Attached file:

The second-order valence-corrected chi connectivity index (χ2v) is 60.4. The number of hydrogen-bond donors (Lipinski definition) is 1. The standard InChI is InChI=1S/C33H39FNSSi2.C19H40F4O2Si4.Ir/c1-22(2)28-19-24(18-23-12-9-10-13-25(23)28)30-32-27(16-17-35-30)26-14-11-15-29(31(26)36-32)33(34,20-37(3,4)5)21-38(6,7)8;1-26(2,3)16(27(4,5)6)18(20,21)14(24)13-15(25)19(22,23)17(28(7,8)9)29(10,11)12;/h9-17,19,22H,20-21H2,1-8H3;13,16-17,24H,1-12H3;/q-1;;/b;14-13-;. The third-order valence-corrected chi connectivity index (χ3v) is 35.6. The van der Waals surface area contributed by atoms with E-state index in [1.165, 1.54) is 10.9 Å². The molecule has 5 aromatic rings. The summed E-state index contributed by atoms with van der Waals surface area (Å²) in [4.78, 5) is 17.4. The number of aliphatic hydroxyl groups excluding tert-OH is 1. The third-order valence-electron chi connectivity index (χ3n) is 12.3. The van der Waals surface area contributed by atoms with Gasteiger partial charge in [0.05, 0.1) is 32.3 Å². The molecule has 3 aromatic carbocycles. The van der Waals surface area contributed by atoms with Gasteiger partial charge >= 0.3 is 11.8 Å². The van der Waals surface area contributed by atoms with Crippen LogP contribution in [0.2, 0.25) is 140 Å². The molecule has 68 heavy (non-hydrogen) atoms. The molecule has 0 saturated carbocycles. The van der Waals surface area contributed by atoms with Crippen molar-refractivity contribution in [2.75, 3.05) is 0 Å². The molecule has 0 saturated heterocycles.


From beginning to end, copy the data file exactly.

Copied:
The second-order valence-corrected chi connectivity index (χ2v) is 60.4. The number of hydrogen-bond donors (Lipinski definition) is 1. The standard InChI is InChI=1S/C33H39FNSSi2.C19H40F4O2Si4.Ir/c1-22(2)28-19-24(18-23-12-9-10-13-25(23)28)30-32-27(16-17-35-30)26-14-11-15-29(31(26)36-32)33(34,20-37(3,4)5)21-38(6,7)8;1-26(2,3)16(27(4,5)6)18(20,21)14(24)13-15(25)19(22,23)17(28(7,8)9)29(10,11)12;/h9-17,19,22H,20-21H2,1-8H3;13,16-17,24H,1-12H3;/q-1;;/b;14-13-;. The third-order valence-corrected chi connectivity index (χ3v) is 35.6. The van der Waals surface area contributed by atoms with E-state index in [1.165, 1.54) is 10.9 Å². The molecule has 5 aromatic rings. The summed E-state index contributed by atoms with van der Waals surface area (Å²) in [4.78, 5) is 17.4. The number of aliphatic hydroxyl groups excluding tert-OH is 1. The third-order valence-electron chi connectivity index (χ3n) is 12.3. The van der Waals surface area contributed by atoms with Gasteiger partial charge in [0.05, 0.1) is 32.3 Å². The molecule has 3 aromatic carbocycles. The van der Waals surface area contributed by atoms with Gasteiger partial charge >= 0.3 is 11.8 Å². The van der Waals surface area contributed by atoms with Crippen LogP contribution in [0.2, 0.25) is 140 Å². The molecule has 68 heavy (non-hydrogen) atoms. The molecule has 0 saturated carbocycles. The van der Waals surface area contributed by atoms with Crippen molar-refractivity contribution in [2.75, 3.05) is 0 Å². The molecule has 0 saturated heterocycles.